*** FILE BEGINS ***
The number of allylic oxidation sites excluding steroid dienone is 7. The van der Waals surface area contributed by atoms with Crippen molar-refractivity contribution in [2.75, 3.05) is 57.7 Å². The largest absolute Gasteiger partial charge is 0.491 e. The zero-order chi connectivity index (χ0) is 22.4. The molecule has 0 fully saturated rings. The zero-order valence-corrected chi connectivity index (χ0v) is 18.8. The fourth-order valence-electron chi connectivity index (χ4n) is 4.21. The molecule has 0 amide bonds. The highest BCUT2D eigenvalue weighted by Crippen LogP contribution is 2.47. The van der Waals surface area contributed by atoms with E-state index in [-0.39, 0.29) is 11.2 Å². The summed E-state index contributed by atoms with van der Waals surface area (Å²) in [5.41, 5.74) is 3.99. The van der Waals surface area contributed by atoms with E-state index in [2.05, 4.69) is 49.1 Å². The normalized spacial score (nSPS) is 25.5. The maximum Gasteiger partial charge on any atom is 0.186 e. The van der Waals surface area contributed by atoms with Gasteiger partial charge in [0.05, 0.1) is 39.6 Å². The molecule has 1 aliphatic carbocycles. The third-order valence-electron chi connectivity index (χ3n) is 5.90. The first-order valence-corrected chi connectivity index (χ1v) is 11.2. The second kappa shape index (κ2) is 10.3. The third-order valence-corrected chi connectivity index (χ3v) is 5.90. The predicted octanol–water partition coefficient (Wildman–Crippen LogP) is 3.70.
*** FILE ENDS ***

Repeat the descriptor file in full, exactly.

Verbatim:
The number of allylic oxidation sites excluding steroid dienone is 7. The van der Waals surface area contributed by atoms with Crippen molar-refractivity contribution in [2.75, 3.05) is 57.7 Å². The largest absolute Gasteiger partial charge is 0.491 e. The zero-order chi connectivity index (χ0) is 22.4. The molecule has 0 fully saturated rings. The zero-order valence-corrected chi connectivity index (χ0v) is 18.8. The fourth-order valence-electron chi connectivity index (χ4n) is 4.21. The molecule has 0 amide bonds. The highest BCUT2D eigenvalue weighted by Crippen LogP contribution is 2.47. The van der Waals surface area contributed by atoms with E-state index in [-0.39, 0.29) is 11.2 Å². The summed E-state index contributed by atoms with van der Waals surface area (Å²) in [5.41, 5.74) is 3.99. The van der Waals surface area contributed by atoms with E-state index in [2.05, 4.69) is 49.1 Å². The normalized spacial score (nSPS) is 25.5. The maximum Gasteiger partial charge on any atom is 0.186 e. The van der Waals surface area contributed by atoms with Gasteiger partial charge in [0.05, 0.1) is 39.6 Å². The molecule has 1 aliphatic carbocycles. The third-order valence-electron chi connectivity index (χ3n) is 5.90. The first-order valence-corrected chi connectivity index (χ1v) is 11.2. The second kappa shape index (κ2) is 10.3. The third-order valence-corrected chi connectivity index (χ3v) is 5.90. The predicted octanol–water partition coefficient (Wildman–Crippen LogP) is 3.70.